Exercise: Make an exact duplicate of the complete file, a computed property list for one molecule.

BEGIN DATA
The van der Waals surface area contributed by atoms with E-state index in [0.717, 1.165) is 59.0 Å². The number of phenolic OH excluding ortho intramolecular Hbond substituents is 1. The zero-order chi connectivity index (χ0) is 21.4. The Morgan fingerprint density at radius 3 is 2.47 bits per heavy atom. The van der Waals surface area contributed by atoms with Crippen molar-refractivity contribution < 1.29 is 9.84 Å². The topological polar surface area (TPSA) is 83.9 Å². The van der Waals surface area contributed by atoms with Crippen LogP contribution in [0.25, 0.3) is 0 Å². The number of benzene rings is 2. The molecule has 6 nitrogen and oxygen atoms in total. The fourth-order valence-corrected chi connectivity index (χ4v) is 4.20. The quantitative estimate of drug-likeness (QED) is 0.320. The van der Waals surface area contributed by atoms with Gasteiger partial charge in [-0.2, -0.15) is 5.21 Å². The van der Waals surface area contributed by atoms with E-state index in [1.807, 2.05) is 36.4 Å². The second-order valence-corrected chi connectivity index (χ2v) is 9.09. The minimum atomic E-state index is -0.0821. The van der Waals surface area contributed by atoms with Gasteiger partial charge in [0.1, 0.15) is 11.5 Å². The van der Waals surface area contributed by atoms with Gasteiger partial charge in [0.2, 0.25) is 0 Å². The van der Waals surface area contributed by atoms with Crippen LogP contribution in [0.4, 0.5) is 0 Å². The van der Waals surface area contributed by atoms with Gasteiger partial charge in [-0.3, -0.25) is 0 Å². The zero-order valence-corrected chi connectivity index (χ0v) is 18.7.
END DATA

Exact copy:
The van der Waals surface area contributed by atoms with E-state index in [0.717, 1.165) is 59.0 Å². The number of phenolic OH excluding ortho intramolecular Hbond substituents is 1. The zero-order chi connectivity index (χ0) is 21.4. The Morgan fingerprint density at radius 3 is 2.47 bits per heavy atom. The van der Waals surface area contributed by atoms with Crippen molar-refractivity contribution < 1.29 is 9.84 Å². The topological polar surface area (TPSA) is 83.9 Å². The van der Waals surface area contributed by atoms with Crippen LogP contribution in [0.25, 0.3) is 0 Å². The number of benzene rings is 2. The molecule has 6 nitrogen and oxygen atoms in total. The fourth-order valence-corrected chi connectivity index (χ4v) is 4.20. The quantitative estimate of drug-likeness (QED) is 0.320. The van der Waals surface area contributed by atoms with Gasteiger partial charge in [-0.2, -0.15) is 5.21 Å². The van der Waals surface area contributed by atoms with E-state index in [1.807, 2.05) is 36.4 Å². The second-order valence-corrected chi connectivity index (χ2v) is 9.09. The minimum atomic E-state index is -0.0821. The van der Waals surface area contributed by atoms with Gasteiger partial charge in [0.1, 0.15) is 11.5 Å². The van der Waals surface area contributed by atoms with Gasteiger partial charge in [0.2, 0.25) is 0 Å². The van der Waals surface area contributed by atoms with Crippen LogP contribution in [0.4, 0.5) is 0 Å². The van der Waals surface area contributed by atoms with Gasteiger partial charge in [-0.3, -0.25) is 0 Å². The zero-order valence-corrected chi connectivity index (χ0v) is 18.7.